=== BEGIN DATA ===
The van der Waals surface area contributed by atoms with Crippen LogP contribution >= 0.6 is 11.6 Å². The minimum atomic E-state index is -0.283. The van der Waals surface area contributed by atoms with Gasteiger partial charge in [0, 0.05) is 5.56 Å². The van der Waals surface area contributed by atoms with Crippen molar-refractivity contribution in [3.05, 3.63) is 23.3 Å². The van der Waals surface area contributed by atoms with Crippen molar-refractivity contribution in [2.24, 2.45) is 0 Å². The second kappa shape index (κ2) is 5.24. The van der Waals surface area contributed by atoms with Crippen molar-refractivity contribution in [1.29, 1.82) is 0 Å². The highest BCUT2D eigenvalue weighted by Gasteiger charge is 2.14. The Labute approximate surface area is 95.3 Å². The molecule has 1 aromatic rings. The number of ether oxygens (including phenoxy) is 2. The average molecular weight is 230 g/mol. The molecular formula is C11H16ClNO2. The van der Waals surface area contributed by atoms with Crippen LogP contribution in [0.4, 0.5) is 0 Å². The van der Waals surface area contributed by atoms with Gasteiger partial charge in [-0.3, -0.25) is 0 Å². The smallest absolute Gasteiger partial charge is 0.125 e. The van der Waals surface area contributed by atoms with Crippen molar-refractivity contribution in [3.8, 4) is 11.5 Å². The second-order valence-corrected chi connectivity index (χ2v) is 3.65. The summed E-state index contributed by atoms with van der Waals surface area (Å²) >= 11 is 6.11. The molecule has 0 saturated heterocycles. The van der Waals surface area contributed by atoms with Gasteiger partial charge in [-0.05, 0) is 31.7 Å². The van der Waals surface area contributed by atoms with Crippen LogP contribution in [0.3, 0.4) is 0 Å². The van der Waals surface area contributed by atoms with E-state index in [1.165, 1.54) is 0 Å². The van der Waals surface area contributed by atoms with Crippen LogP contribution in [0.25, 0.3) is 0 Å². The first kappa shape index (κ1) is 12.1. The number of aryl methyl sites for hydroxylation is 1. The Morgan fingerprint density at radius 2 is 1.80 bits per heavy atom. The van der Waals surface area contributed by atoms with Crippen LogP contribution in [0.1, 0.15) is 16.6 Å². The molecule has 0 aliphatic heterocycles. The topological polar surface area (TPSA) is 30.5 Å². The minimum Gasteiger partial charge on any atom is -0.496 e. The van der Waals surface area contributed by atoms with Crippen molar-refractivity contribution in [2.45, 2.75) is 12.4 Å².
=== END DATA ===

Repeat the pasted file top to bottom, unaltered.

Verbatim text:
The van der Waals surface area contributed by atoms with Crippen LogP contribution >= 0.6 is 11.6 Å². The minimum atomic E-state index is -0.283. The van der Waals surface area contributed by atoms with Gasteiger partial charge in [0, 0.05) is 5.56 Å². The van der Waals surface area contributed by atoms with Crippen molar-refractivity contribution in [3.05, 3.63) is 23.3 Å². The van der Waals surface area contributed by atoms with Crippen molar-refractivity contribution in [2.24, 2.45) is 0 Å². The second kappa shape index (κ2) is 5.24. The van der Waals surface area contributed by atoms with Crippen molar-refractivity contribution in [1.29, 1.82) is 0 Å². The highest BCUT2D eigenvalue weighted by Gasteiger charge is 2.14. The Labute approximate surface area is 95.3 Å². The molecule has 1 aromatic rings. The number of ether oxygens (including phenoxy) is 2. The average molecular weight is 230 g/mol. The molecular formula is C11H16ClNO2. The van der Waals surface area contributed by atoms with Crippen LogP contribution in [0.4, 0.5) is 0 Å². The van der Waals surface area contributed by atoms with Gasteiger partial charge in [-0.3, -0.25) is 0 Å². The smallest absolute Gasteiger partial charge is 0.125 e. The van der Waals surface area contributed by atoms with Crippen molar-refractivity contribution in [3.8, 4) is 11.5 Å². The second-order valence-corrected chi connectivity index (χ2v) is 3.65. The summed E-state index contributed by atoms with van der Waals surface area (Å²) >= 11 is 6.11. The molecule has 0 saturated heterocycles. The van der Waals surface area contributed by atoms with Gasteiger partial charge in [-0.05, 0) is 31.7 Å². The van der Waals surface area contributed by atoms with Crippen LogP contribution in [0.3, 0.4) is 0 Å². The van der Waals surface area contributed by atoms with E-state index in [1.165, 1.54) is 0 Å². The van der Waals surface area contributed by atoms with Crippen LogP contribution in [0.25, 0.3) is 0 Å². The first kappa shape index (κ1) is 12.1. The number of aryl methyl sites for hydroxylation is 1. The Morgan fingerprint density at radius 2 is 1.80 bits per heavy atom. The van der Waals surface area contributed by atoms with Crippen LogP contribution in [0.1, 0.15) is 16.6 Å². The molecule has 0 aliphatic heterocycles. The topological polar surface area (TPSA) is 30.5 Å². The minimum Gasteiger partial charge on any atom is -0.496 e. The van der Waals surface area contributed by atoms with Crippen molar-refractivity contribution in [2.45, 2.75) is 12.4 Å².